We report on the mesoscale fabrication and characterization of polymeric templates for isotropic photonic materials derived from hyper-uniform point patterns using direct laser writing in a polymer photoresist. We study experimentally the microscopic structure by electron microscopy and small angle light scattering. Reducing the refractive index mismatch by liquid infiltration we find good agreement between the scattering data and numerical calculations in the single scattering limit. Our work thus demonstrates the feasibility of fabricating such random designer materials on technologically relevant length scales.
© 2013 OSA
Coherent scattering can strongly influence the macroscopic transport of electrons or photons. In the limit of weak scattering from periodic lattices the classical concept of Bloch allows to distinguish propagating and non-propagating wave vectors k. For a periodic one-dimensional structure with a lattice constant a forbidden wave vectors appear around the edge of the Brillouin zone k = π/a, the latter being a signature of back-reflection from Bragg planes with scattering vectors q = 2k = 2π/a. Despite the beauty of Blochs theory it is well known that the model covers only a small part of actual electron transport phenomena in metals or semiconductors. A prime example is the fact that many alloys and even liquids display metallic or semiconducting properties .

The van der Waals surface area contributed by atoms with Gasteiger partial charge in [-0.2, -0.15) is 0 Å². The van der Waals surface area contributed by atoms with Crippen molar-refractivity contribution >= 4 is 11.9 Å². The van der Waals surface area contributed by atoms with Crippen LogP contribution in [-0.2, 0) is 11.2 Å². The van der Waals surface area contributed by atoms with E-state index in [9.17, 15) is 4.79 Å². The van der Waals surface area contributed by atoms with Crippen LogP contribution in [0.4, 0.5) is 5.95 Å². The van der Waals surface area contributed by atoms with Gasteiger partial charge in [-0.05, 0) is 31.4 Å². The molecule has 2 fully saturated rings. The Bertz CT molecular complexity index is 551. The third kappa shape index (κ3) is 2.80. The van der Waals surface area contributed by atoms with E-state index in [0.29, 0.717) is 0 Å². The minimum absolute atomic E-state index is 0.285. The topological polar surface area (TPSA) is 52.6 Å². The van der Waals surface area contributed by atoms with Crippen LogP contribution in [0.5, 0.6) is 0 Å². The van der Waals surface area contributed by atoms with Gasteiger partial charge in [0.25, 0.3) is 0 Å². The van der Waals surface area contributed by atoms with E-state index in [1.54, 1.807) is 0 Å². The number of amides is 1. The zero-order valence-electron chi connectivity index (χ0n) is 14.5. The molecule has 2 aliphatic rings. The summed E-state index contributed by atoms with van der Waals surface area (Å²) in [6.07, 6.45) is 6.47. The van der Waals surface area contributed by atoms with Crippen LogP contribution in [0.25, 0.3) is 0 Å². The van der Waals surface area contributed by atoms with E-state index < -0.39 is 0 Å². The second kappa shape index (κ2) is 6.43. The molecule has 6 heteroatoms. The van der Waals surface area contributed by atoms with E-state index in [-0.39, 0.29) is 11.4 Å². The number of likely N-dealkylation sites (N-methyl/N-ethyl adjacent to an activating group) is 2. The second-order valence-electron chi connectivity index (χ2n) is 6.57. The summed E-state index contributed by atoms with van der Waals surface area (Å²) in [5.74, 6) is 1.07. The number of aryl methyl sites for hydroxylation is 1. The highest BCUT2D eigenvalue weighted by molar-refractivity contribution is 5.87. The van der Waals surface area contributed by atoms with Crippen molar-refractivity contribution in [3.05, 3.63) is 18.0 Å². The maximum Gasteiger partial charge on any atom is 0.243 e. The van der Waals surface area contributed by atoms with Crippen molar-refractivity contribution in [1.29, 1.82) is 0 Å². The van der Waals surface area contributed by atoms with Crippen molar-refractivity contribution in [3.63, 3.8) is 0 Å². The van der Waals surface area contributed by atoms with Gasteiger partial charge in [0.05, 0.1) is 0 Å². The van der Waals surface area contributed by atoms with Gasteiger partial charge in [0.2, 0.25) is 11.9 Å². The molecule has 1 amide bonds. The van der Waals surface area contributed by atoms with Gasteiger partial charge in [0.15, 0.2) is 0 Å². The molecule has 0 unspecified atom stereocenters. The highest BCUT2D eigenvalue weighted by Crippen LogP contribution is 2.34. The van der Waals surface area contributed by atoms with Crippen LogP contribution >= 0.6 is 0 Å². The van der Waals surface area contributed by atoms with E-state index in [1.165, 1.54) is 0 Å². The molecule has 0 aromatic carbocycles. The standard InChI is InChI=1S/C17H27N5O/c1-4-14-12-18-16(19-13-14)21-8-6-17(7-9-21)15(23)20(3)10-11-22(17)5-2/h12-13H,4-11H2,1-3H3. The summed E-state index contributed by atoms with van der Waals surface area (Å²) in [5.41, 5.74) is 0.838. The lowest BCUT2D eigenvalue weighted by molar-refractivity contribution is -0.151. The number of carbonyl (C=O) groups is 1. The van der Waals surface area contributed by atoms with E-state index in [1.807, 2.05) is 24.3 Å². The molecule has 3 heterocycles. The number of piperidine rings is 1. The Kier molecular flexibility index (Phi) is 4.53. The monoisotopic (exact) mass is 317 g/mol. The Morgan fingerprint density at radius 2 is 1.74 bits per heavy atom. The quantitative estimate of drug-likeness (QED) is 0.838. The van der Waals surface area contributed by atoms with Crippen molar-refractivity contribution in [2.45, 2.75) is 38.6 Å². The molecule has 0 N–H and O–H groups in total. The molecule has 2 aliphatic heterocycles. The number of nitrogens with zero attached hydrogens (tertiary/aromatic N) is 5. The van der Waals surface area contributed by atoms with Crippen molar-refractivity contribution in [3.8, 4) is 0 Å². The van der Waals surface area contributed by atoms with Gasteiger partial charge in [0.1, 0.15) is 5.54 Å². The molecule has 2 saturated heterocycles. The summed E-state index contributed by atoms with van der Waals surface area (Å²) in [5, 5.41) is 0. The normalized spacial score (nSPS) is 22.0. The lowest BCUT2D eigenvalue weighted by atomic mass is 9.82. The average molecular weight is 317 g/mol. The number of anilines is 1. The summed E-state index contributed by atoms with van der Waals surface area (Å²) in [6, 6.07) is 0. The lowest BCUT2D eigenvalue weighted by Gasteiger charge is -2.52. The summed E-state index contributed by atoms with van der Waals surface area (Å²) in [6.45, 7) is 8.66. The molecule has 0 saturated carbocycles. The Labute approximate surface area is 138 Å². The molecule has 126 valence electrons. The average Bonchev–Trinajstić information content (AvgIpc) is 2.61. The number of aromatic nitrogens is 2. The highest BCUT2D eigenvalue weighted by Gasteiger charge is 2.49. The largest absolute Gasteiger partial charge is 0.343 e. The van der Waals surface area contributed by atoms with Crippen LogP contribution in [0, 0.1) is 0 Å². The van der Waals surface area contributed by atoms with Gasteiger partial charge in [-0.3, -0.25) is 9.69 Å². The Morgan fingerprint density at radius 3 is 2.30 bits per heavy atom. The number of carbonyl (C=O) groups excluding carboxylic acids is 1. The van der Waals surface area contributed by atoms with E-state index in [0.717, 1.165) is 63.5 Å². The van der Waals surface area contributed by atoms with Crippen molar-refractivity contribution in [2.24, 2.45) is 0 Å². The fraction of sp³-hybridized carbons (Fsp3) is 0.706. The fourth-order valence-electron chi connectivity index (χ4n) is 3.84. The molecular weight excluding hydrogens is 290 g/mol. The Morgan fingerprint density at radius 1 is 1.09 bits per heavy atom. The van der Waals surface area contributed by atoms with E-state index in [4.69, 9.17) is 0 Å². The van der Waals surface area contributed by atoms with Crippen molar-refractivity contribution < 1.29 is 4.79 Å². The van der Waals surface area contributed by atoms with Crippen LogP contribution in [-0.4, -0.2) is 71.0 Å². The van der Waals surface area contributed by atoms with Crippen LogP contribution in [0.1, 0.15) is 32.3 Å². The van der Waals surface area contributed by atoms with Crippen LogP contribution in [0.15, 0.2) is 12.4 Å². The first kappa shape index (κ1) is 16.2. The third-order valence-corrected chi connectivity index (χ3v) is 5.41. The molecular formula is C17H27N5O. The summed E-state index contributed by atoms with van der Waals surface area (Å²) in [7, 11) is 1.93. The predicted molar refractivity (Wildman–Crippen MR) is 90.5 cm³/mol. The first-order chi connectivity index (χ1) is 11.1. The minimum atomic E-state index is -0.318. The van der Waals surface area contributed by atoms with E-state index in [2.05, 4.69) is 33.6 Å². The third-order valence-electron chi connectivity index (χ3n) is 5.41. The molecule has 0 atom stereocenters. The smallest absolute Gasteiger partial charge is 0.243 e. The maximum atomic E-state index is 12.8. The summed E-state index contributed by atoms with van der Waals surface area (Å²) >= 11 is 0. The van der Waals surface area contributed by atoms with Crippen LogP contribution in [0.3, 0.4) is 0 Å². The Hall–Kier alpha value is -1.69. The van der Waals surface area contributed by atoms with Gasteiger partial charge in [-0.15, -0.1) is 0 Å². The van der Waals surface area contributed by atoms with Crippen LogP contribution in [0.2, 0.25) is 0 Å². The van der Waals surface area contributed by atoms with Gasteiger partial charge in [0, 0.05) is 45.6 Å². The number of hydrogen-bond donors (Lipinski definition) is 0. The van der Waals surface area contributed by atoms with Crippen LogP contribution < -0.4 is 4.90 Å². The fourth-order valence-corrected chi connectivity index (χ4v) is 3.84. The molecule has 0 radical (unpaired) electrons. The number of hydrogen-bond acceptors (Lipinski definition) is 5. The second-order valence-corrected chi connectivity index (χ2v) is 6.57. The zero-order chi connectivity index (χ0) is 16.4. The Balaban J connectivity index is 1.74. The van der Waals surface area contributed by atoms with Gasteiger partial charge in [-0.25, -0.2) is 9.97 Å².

The broader concept of electronic scattering from ordered or disordered structures can be readily transferred to the case of electromagnetic waves as shown in the pioneering work of Yablonovitch and John [3, 4]. Following their discovery there have been enormous research efforts aimed at manufacturing photonic semi-conducting materials. Again these efforts have largely concentrated on crystalline structures, owing to the simple deterministic design rules and the fact that band-structure calculations are well established for crystals [1, 5, 6]. The structural anisotropy of periodic structures, both in real space and reciprocal-space, however, imposes physical limitations for three-dimensional photonic materials. A direct consequence of anisotropy is the appearance of stop bands with varying strengths depending on the direction of wave propagation. In order to achieve complete band-gaps in three dimensions the gaps in all directions have to overlap, a condition that is difficult to achieve or that requires a very large dielectric contrast. As emphasized previously [7, 8], the availability of isotropic photonic materials would thus be highly desirable. A step in this direction has been made with the discovery that quasi-crystalline structures equally possess photonic properties while having a much higher degree of rotational symmetry [9, 10]. Quasicrystalline structures are aperiodic but neverthelyess exhibit sharp Bragg peaks . Since they are ordered and can be projected from higher-dimensional crystalline structures they can be considered a case in between crystalline and amorphous. Disordered dielectric heterostructures have also been considered candidates for photonic band gap materials [12, 13]. However, until recently, the design rules needed to derive such structures have remained obscure. A number of studies have looked into materials with short-range order such as photonic liquids and glasses derived from self-assembled colloidal [14, 15, 16] or biomimetic materials . Although Bragg-like scattering and pseudo gaps have been observed no conceptual proof for the existence of a complete band gap could be derived even at arbitrarily high dielectric contrast. Moreover, the interplay between short range-order and Anderson localization of light in three dimension, highlighted in the early work of Sajeev John , remains an unsolved question.